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Virtual Reality Can Help People Face Their Fears

Update Date: May 06, 2016 05:59 AM EDT

Virtual reality is making its rounds once again and can be a good tool in varying instances. That includes business and gaming though the health sector could be part of that niche if used in the right way.

A recent study made by researchers from the Oxford University may have stumbled across a possible solution to address paranoia with state of the art virtual reality situations. The research was able supported with funding courtesy of the Medical Research Council.

People suffering from paranoia normally show mistrust on others with the belief that these people are out to render them some form of harm. A good example is when folks tend to shy away from social situations or avoiding eye contact which, to folks, is a form of avoiding harm.

With 30 people participating in the study, folks were divided into two groups – one on a lift and another on the Tube – with the aid of computer avatars. One group were tasked to defend themselves in the manner they normally would while the other group were to approach the computer characters and render long stares and/or standing up to them.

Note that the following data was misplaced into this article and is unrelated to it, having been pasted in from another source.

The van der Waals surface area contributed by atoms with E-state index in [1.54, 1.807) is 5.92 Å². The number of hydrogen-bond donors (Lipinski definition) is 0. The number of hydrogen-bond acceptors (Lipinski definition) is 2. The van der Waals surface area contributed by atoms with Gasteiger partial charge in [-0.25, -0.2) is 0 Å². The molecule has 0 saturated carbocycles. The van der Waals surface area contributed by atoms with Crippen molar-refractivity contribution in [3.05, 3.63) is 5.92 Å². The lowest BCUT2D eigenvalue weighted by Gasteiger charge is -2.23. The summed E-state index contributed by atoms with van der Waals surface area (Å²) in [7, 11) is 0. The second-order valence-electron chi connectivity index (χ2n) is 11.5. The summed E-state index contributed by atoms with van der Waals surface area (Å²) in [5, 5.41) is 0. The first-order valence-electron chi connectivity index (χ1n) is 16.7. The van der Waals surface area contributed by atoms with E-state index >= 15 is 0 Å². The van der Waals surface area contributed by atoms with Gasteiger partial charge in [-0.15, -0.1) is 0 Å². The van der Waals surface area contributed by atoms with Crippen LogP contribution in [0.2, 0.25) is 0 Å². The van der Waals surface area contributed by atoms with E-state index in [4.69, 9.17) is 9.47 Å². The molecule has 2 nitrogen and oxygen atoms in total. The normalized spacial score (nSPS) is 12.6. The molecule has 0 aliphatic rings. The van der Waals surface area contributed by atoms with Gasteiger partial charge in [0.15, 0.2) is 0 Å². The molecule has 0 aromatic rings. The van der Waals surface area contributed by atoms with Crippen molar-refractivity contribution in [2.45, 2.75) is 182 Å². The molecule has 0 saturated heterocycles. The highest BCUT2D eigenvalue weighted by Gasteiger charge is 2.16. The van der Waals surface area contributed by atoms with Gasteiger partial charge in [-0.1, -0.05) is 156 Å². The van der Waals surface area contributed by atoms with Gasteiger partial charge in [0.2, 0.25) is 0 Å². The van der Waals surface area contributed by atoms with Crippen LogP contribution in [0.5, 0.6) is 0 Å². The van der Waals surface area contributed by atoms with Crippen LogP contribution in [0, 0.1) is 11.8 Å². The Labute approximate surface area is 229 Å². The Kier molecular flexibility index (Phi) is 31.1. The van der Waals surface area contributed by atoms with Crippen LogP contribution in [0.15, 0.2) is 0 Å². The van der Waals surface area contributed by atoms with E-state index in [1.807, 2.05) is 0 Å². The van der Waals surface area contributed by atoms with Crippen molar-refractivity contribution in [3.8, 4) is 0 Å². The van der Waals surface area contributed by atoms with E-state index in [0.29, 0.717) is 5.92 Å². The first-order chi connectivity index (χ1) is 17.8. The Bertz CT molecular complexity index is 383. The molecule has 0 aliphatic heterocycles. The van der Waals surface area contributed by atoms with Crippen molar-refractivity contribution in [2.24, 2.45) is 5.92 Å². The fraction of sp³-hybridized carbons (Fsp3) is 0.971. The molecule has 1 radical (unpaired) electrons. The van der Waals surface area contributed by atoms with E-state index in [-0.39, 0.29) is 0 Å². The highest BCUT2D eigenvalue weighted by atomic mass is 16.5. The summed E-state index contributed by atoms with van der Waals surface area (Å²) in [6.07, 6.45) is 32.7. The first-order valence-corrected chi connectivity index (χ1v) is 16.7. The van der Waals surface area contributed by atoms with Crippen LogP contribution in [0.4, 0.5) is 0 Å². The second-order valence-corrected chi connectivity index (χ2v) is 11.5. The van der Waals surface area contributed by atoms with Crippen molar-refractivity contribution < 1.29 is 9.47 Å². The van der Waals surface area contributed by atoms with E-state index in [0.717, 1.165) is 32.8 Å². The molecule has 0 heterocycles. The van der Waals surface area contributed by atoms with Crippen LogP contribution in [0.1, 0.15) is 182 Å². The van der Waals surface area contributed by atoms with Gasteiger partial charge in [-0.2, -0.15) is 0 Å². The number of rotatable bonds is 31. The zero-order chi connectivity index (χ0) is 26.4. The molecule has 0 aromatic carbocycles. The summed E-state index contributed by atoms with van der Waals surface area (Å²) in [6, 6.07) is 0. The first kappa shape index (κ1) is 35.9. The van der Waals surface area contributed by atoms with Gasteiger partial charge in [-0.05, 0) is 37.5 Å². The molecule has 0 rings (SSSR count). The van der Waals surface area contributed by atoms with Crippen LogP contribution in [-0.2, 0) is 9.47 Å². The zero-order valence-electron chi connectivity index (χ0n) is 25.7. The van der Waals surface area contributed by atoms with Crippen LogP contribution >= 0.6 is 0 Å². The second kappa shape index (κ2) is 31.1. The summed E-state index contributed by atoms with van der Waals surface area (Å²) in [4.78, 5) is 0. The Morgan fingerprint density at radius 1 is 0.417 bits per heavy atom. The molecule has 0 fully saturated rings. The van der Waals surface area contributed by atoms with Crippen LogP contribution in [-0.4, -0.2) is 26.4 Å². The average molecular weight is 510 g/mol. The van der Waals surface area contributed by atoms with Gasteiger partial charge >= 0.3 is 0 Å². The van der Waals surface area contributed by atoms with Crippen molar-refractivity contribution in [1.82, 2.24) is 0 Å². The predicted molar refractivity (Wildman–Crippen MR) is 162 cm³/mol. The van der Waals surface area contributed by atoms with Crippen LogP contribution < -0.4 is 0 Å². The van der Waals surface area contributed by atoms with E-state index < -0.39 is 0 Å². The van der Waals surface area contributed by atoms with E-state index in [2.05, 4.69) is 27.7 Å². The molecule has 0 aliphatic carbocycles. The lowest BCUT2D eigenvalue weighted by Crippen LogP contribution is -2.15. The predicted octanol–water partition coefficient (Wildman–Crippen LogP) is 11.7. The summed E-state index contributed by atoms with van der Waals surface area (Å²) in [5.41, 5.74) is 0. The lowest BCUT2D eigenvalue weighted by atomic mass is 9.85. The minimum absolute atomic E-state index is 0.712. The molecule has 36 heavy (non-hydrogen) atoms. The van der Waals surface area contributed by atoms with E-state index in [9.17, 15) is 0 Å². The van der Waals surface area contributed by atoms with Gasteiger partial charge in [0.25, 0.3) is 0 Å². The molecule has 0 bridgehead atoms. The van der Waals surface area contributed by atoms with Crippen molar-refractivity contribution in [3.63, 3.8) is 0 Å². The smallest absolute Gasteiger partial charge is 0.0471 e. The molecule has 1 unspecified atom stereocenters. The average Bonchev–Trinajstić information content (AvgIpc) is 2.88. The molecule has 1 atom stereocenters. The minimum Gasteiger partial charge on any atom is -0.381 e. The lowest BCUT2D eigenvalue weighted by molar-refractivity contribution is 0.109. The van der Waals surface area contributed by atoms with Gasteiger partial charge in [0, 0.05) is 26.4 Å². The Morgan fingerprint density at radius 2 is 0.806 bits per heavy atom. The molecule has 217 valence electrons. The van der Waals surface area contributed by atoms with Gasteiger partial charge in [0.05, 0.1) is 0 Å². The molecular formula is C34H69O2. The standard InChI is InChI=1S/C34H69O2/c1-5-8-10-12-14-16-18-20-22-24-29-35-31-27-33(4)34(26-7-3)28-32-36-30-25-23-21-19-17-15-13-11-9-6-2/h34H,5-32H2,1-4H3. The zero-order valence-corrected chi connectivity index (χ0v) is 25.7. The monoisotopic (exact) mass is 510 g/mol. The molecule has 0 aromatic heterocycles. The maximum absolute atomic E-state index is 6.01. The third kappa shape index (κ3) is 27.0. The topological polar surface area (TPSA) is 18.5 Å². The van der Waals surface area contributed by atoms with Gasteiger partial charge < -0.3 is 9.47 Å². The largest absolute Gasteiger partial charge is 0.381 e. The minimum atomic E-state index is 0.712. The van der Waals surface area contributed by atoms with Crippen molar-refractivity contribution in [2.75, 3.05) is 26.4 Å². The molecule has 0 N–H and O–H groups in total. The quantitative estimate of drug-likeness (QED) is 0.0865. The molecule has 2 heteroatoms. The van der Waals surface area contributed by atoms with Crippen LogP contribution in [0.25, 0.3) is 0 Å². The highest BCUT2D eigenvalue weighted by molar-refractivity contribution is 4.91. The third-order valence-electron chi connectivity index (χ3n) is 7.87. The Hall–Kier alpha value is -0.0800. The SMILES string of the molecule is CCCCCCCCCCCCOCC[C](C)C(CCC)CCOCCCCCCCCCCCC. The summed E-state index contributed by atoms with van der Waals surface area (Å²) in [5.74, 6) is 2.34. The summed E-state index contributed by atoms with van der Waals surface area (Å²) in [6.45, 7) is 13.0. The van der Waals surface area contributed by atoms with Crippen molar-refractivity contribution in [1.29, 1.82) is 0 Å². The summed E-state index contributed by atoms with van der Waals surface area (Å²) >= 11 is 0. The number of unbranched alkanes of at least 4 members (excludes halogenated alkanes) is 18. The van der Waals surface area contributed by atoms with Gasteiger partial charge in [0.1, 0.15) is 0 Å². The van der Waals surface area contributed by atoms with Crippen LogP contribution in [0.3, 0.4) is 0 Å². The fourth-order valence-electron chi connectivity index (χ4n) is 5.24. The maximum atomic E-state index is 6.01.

It turns out that the group where were encouraged to approach the computer graphics showed a remarkable drop in paranoid delusions that resulted in more than 50% of them no longer suffering from severe paranoia.

“Paranoia all too often leads to isolation, unhappiness, and profound distress. But the exceptionally positive immediate results for the patients in this study show a new route forward in treatment,” said Professor Daniel Freeman from Oxford University’s Department of Psychiatry.

Encouraging patients to try something out of their usual context does take a lot of courage, a risk that could render good or bad consequences. But in this case, being able to get through that barrier rendered something good and likely improve how folks can deal with social situations when it actually occurs in real life.

“Virtual reality assisted treatment has great potential because, as the price of the equipment makes it more accessible, much treatment could be delivered in people’s homes,” adds Professor David Clark, a member of the study team.

With virtual reality on the rise once more, this should be a good breakthrough as it can potentially help lives and broadens its scope not solely limited to business or gaming endeavors.

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